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  • Two Meals a Day are Better than Six for Patients with Type 2 Diabetes


    This study challenges the current advice given to diabetic patients, which is to have 3 small meals with snacks in between.

    Study conclusion:
    Fewer larger meals are better than several smaller ones for people with recent onset  type 2 diabetes.

    What the study actually did
    54 patients were split into two groups.

    I know, it is a small study, but one has to start somewhere, and small well-conducted pilot studies often lead to larger ones.

    Both groups were given the same low calorie diets for 12 weeks.

    One group were advised to split the food into two meals, and the other group were told to divide the food into 6 meals.

    What happened?
    Both groups lost weight, but the 2-meal group lost significantly more weight than did the 6-meal group. Also, the fasting blood sugars and C-peptide (an inflammation marker) dropped more in the 2-meal group. There were comparable falls of triglycerides, LDL cholesterol and insulin in both groups.

    Were the researchers biased?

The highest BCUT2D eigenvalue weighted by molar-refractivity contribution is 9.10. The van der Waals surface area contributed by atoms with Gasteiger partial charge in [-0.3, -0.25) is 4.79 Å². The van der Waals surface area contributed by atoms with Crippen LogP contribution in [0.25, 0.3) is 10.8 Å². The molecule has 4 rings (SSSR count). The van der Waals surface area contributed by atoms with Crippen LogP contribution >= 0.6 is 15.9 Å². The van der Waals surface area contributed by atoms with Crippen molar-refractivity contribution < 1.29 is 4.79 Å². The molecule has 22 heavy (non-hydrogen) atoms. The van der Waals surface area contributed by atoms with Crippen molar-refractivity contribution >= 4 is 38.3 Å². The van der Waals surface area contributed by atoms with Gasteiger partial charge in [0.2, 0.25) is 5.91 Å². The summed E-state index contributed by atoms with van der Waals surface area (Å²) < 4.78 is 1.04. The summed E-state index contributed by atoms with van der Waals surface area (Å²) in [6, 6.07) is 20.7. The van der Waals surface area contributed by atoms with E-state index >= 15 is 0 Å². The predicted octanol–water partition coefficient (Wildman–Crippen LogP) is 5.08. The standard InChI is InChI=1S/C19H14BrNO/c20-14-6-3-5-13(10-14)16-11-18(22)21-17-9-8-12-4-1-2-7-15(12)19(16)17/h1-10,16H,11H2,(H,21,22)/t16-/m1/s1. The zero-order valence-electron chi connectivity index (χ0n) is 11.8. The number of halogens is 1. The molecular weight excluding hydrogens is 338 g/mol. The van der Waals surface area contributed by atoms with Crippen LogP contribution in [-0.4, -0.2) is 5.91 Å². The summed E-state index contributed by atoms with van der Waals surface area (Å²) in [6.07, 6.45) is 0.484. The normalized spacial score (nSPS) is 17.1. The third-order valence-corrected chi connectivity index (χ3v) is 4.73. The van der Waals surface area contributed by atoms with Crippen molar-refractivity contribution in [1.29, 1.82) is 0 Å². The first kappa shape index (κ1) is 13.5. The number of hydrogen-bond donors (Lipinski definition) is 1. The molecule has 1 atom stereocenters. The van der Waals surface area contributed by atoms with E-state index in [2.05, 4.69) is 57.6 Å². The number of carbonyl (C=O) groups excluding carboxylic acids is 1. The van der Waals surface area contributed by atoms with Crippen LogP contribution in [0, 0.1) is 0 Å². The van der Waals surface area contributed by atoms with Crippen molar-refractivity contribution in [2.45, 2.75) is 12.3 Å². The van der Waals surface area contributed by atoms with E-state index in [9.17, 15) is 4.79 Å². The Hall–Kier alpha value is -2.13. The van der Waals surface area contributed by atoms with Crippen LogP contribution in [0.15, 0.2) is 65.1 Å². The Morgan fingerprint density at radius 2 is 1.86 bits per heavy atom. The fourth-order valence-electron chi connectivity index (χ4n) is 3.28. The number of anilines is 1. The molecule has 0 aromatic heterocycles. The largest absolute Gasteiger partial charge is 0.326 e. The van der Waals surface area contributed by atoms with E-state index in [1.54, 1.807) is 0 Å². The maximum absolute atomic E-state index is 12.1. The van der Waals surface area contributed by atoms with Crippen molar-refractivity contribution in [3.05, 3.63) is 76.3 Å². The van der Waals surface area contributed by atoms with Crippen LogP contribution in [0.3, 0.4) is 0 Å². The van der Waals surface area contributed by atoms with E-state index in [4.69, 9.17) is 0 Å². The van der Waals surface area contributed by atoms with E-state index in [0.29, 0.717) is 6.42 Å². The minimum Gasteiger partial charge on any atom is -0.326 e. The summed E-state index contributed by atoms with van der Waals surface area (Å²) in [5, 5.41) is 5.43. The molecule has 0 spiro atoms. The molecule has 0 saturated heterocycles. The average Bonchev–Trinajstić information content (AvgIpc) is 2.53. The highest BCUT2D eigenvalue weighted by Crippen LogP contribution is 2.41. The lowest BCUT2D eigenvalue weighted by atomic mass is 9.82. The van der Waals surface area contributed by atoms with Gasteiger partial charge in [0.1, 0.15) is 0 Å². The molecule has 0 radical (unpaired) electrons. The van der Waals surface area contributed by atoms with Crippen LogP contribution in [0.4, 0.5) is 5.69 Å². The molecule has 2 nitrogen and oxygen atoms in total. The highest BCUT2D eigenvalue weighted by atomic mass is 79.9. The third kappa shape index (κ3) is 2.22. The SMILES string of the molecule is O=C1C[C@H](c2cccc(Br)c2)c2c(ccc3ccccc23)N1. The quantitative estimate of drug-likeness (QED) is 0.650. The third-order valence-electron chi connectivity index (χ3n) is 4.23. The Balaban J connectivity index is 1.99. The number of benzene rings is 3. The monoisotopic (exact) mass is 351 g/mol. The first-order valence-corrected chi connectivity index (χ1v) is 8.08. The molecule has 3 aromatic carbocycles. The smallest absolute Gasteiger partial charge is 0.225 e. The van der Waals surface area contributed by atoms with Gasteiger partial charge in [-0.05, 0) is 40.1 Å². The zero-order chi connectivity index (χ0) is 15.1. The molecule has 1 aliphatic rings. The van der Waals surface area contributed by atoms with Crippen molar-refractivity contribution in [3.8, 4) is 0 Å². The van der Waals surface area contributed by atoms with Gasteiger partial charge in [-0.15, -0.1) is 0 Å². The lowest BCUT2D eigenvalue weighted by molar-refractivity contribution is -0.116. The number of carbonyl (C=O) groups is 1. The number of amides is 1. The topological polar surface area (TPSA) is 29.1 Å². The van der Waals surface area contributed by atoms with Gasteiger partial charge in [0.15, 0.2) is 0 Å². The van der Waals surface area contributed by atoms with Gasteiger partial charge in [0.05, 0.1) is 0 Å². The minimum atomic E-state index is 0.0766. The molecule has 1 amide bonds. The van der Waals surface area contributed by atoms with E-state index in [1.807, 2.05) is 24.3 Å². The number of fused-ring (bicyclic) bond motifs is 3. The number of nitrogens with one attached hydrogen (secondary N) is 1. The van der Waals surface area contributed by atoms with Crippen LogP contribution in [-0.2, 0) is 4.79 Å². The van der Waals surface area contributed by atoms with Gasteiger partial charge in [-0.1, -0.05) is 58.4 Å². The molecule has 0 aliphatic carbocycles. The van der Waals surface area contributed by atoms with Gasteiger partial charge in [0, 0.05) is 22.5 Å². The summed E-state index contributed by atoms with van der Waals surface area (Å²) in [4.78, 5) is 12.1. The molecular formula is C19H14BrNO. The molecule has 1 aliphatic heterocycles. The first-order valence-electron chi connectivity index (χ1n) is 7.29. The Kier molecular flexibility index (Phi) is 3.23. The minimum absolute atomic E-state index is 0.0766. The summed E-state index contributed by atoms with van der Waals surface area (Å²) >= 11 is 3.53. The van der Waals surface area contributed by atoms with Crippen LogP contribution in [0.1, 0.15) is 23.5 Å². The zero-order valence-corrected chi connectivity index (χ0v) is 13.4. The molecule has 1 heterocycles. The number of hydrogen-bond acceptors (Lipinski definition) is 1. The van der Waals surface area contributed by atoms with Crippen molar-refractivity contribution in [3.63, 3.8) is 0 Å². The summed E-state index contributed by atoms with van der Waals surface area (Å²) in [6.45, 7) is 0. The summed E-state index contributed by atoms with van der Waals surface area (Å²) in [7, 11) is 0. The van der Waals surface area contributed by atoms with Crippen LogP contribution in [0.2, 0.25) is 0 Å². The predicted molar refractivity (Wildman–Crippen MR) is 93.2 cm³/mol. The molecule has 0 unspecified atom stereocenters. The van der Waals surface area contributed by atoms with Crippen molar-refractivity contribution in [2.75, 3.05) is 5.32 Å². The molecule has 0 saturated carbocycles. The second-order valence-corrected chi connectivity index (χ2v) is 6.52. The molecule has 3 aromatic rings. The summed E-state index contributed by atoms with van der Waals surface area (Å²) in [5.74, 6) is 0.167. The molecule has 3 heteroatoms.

Unlikely, but I don’t know for sure.

    Am I biased?
    A resounding yes – I personally never feel full if I have several small meals – I just feel slightly hungry all the time.

    Is meal frequency important?

    Am I recommending that you change your meal frequency habits?

    I’m just presenting the facts from one study and my opinion. Although this study does validate what I have been doing for many years, which is to have two meals, (usually lunch and an early evening meal).

    2 meals a day suits me because I never feel hungry in the mornings and skip breakfast most of the time. But it’s tough when I go on holiday if a full buffet breakfast is included in the hotel plan – breakfast becomes the start of the fall down…

    Link to the original study: Eating two larger meals a day (breakfast and lunch) is more effective than six smaller meals in a reduced-energy regimen for patients with type 2 diabetes: a randomised crossover study

    Posted in News.

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